I mean 24 hours earlier I was packed like a sardine into a local pub listening to a shed-full of young (and some maybe not so young) punk bands who charged £10 for a T shirt whilst supping lager at £3 a pint. Tonight, I find myself in the University Great Hall in Cardiff where T Shirts are almost three times as much and you’ll be lucky to get two pints for a tenner never mind three. This though by Garbage’s standing is still what you would call “an intimate gig”, they really do not HAVE TO play venues of this size anymore, in fact only the previous night they had played a huge outdoor show at London’s Kew Gardens and having sold over 50 million albums worldwide I’ll certainly not begrudge them any of their hard-earned success.  In fact when Shirley Manson talks glowingly tonight about the University circuit being her bread and butter back in her Goodbye Mr Mackenzie days you know it’s not the usual rock star bonhomie bullshit, she genuinely is excited to be able to for once see the whites of people’s eyes, and it shows.

Having witnessed Garbage live on the ‘Version 2.0’ tour first time around back 1998 (at the Newport Centre if I remember correctly) I’m delighted to see the band still sounding as clinically lethal as they did two decades earlier, maybe even more so with the anniversary tour of said album now adding additional tracks from the two albums the band have recorded since 2010.  Plus, unlike most anniversary tour’s what Garbage do is play selected songs from the album mixed into the set rather than play the whole bloody thing in sequence, something I must admit I’ve found pretty hit and miss when other bands do it.

So tonight it’s kind of like a greatest hits set albeit they don’t play one of their biggest hits (‘Queer’) and with the more recent tracks like the pulsating ‘No Horses’ the prophetic ‘Blood For Poppies’ and the almost ambient b side ‘On Fire’ adding some stunning musical light and shade to the minimalist yet hugely effective stage set up I’m delighted to say this is miles away from being just 90 minutes of nostalgia for the jumpers around the shoulders brigade who tend to blight these kind of shows, in fact there aren’t many of those types in attendance tonight, albeit perhaps a few too punters who could have reigned in their camera phone usage a bit. Still its not every day rock royalty play such an intimate show so I’ll forgive them this once. Just don’t be doing it when The Cult come to town this October, or there will be trouble.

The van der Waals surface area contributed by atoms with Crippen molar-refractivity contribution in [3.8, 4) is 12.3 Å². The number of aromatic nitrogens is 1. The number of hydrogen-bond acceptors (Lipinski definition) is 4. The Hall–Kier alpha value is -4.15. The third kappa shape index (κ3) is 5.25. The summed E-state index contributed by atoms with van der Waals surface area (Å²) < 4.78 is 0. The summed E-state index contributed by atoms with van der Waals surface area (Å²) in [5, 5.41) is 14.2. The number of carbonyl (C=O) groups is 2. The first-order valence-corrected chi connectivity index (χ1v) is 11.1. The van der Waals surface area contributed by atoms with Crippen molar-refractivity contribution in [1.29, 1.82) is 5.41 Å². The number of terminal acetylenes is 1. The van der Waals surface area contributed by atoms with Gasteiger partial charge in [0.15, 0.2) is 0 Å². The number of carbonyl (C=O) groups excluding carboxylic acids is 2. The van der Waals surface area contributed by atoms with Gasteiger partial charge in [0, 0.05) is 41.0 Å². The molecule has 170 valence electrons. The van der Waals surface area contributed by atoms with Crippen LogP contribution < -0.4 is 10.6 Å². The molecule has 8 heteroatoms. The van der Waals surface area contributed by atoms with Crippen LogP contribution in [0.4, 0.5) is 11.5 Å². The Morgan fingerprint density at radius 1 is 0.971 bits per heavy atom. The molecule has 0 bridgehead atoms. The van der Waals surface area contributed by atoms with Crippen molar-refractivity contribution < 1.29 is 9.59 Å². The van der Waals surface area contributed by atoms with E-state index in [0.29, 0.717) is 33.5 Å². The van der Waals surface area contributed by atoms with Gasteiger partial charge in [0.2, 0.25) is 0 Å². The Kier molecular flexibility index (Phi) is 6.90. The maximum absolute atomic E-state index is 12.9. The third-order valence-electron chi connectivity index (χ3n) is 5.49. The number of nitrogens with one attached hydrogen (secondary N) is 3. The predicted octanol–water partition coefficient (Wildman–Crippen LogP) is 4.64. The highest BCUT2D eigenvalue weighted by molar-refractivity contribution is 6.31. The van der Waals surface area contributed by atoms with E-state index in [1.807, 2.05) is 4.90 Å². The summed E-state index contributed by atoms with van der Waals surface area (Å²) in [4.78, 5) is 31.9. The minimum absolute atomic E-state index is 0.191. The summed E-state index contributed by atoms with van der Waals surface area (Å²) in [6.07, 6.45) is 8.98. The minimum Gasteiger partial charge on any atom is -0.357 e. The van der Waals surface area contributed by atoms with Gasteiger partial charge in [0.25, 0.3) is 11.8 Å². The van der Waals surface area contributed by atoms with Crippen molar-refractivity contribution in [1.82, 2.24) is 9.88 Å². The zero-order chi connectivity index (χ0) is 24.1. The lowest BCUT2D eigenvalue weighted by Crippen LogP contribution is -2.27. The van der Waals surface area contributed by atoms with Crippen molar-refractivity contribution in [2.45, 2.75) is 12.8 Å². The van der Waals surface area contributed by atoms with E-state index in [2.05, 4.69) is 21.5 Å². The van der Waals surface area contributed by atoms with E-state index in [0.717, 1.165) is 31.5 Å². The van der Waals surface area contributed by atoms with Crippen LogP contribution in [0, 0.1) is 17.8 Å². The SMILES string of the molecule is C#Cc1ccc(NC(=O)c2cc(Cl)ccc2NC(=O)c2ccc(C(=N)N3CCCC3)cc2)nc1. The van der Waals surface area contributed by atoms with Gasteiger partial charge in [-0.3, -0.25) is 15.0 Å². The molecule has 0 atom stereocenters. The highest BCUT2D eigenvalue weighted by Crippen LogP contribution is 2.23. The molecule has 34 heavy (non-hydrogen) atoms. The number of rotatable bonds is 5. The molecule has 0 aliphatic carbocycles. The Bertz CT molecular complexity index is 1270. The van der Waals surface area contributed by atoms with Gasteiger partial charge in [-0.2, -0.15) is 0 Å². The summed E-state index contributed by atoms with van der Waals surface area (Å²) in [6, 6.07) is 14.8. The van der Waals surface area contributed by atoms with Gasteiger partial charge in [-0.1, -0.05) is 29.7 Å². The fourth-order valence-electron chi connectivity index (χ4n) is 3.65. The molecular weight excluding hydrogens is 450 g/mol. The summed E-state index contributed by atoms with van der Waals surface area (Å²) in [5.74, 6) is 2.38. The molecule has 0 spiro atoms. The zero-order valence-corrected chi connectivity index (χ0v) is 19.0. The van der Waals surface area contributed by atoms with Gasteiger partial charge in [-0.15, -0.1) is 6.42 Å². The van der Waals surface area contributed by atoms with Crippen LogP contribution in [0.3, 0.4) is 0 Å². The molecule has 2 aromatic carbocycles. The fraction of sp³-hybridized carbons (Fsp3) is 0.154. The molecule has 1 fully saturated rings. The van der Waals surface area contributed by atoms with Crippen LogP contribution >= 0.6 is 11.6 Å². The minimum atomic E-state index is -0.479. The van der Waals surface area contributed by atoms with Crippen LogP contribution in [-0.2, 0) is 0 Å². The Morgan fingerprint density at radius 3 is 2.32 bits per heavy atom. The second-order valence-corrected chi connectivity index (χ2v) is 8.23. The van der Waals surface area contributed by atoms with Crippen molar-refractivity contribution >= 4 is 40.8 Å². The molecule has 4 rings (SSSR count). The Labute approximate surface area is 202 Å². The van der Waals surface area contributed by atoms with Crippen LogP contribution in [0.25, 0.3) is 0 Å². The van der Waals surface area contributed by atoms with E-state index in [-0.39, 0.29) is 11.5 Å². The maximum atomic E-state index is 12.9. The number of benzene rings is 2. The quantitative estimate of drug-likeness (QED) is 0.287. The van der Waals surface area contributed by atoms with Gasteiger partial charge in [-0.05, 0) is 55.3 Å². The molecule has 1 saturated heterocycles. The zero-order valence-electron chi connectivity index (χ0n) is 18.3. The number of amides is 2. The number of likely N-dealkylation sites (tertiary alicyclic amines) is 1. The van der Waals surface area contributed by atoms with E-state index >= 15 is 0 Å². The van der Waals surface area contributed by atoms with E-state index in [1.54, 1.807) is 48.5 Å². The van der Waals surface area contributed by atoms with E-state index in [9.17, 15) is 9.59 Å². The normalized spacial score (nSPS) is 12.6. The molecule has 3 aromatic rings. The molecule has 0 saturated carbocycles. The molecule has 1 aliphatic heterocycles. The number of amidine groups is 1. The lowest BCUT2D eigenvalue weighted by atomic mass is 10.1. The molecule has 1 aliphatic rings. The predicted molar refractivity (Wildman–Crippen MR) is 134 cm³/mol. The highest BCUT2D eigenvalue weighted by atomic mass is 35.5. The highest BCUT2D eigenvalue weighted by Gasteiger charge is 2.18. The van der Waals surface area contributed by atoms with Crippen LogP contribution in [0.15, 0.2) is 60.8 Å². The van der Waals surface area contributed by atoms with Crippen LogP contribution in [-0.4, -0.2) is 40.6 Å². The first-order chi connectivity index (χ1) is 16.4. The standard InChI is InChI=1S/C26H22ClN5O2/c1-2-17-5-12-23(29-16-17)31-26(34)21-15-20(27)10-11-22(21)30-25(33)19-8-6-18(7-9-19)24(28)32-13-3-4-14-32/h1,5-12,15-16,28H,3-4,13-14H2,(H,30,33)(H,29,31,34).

With a set packed full of songs as awesome as ‘Vow’, ‘Stupid Girl’, ‘Push It’ and encore ‘When I Grow Up’ you could almost forget that Butch Vig wasn’t behind the kit tonight (he’s been temporarily replaced once again by the returning Matt Walker whilst he undergoes surgery on his shoulder) especially with Manson, Erikson and Marker on such find form, the trio posing and preening like musicians half their age, and putting some younger bands (I’ll come to Du Blonde in a minute) totally to shame.  Having witnessed a few bands recently where I found myself watching the clock as they trundled into the home straight tonight was a full scale 90 minute musical adrenalin rush and if anything I wish they could have played for longer. Unlike it has to be said tonight’s opening trio Du Blonde who not only looked like they’d just fallen out of bed but also sounded so bloody nice I just wanted it to end, after just a trio of songs. People around me though certainly seemed to enjoy them, but for someone who has worked in the industry for well over a decade now I was perhaps expecting something a little bit more challenging from Beth Jeans Houghton.

Talking of which is was Dinah Washington wasn’t it who popularised ‘What a Difference a Day Makes’, now that was one provocative singer if ever there was one. Du Blonde please take note!

Author: Johnny Hayward